We reminded ourselves that one of the original features of 'extra care' was a mixed and balanced community, with 33% of tenants requiring substantial care and support, 33% requiring limited support and 33% requiring no care and support at all. As tenants and owners grow older, the balance changes or possibly disappears. At the same time, commissioners expect 'extra care' to be able to provide for and respond to increasing numbers of older people with complex conditions and increasing frailty.

We discussed the need for a 'whole system approach', easily tripping off our tongues, but an approach that acknowledges that people lead lives that have multi-faceted components, e.g. family, neighbourhood, faith, work, hobbies and health. We often refer to it as a 'rich tapestry' and it remains essential that we do not deny older people the chance to continue to develop that tapestry for themselves.

The private sector was represented at the table and it allowed for an interesting conversation about the advantages and disadvantages of mixed-tenure schemes, with a majority view that the advantages are greater, bringing diversity into people's lives and into the settings. We were also reminded that sales bring in much needed capital that create the opportunity for cross-subsidies and the development of a wider range of facilities and activities.

At their best, extra care housing schemes are part and at the heart of a neighbourhood and community, with traffic going both ways, tenants and owners using local shops, services and facilities and local people making use of the facilities that the housing scheme has to offer, e.g. gym, restaurant and coffee shop. In addition, there was recognition that the scale/size of a scheme becomes an important determinant of the range of facilities on offer.

Research can be a real aid in thinking about what works best and we considered the findings from Aston University's research into the model of support offered by ExtraCare Charitable Trust. This has some encouraging signs about reducing unplanned hospital stays and cost savings on social care (available from ExtraCare Charitable Trust or Aston Research Centre for Healthy Ageing).

Commissioners of services may see 'extra care' as a simple solution but it is far from that, since it also reflects a step away from the majority of people continuing to express a wish to stay in their own homes, even when planners may judge their accommodation to be too large for their current needs. These are important, yet difficult discussions to hold with older people, but if the citizen is going to be central in all future planning in Wales, staying amongst your friends and family and in a familiar environment will always be a first choice and any alternative has to aim for features that capture some of those key ingredients.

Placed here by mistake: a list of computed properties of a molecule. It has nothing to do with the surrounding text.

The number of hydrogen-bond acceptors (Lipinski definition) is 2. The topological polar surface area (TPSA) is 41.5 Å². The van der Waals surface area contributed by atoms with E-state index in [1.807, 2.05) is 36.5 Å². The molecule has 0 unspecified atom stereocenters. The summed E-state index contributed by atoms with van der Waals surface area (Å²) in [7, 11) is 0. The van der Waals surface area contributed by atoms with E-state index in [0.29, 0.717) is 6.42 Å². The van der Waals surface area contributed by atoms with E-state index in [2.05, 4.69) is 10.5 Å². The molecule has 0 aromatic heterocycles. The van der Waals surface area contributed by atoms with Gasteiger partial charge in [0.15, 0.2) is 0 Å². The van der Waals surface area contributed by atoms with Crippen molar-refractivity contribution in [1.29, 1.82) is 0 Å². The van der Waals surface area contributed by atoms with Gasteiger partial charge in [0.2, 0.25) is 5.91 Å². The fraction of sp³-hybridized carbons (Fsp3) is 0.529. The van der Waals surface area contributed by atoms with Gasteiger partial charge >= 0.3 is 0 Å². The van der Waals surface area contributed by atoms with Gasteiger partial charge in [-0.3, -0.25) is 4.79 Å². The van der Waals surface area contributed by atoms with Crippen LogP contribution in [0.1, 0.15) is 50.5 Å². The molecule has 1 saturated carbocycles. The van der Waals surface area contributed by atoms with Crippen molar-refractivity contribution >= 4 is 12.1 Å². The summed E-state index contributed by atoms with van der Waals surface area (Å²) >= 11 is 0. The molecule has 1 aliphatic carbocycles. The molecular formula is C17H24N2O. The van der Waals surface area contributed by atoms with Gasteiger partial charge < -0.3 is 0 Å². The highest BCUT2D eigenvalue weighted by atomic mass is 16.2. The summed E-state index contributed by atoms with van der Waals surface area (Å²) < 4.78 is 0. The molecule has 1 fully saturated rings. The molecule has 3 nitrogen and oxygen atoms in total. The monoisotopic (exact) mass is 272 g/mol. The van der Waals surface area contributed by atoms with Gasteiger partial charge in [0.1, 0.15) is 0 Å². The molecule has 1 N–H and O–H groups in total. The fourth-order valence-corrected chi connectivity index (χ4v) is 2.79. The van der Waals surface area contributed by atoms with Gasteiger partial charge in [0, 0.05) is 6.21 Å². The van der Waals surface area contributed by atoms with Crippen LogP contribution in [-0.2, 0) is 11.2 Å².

Work is now taking place through the Housing Learning and Improvement Network (LIN) Cymru to consider the 'state of the nation' in both residential care and housing with support for older people. There was a view that Wales needs some bespoke research, to mirror that undertaken by Aston University, so that we can develop an understanding of what works for older people and the benefits for those agencies that have to make decisions about what to commission.

There was no sense of a counsel of despair in what are difficult economic and political times. Those present were convinced of the need for the development of a whole system approach, combined with conversations with older people about what matters to them and what can make a difference to their lives.

Extra care housing also has to be more visible so that more people can exercise a choice about their housing needs and wishes in their later life, with the potential for Government to make it clear that it believes extra care housing is a preferred environmental planning option now and for the future.

The hope and ambition that surrounds 'extra care' is reflected in the Social Services and Well-Being (Wales) Act 2015 and therefore the potential for realising that is probably increased, with the backing of legislation and political determination for the Act to fundamentally change the offer made to the people of Wales.

The journey and the conversation have to continue.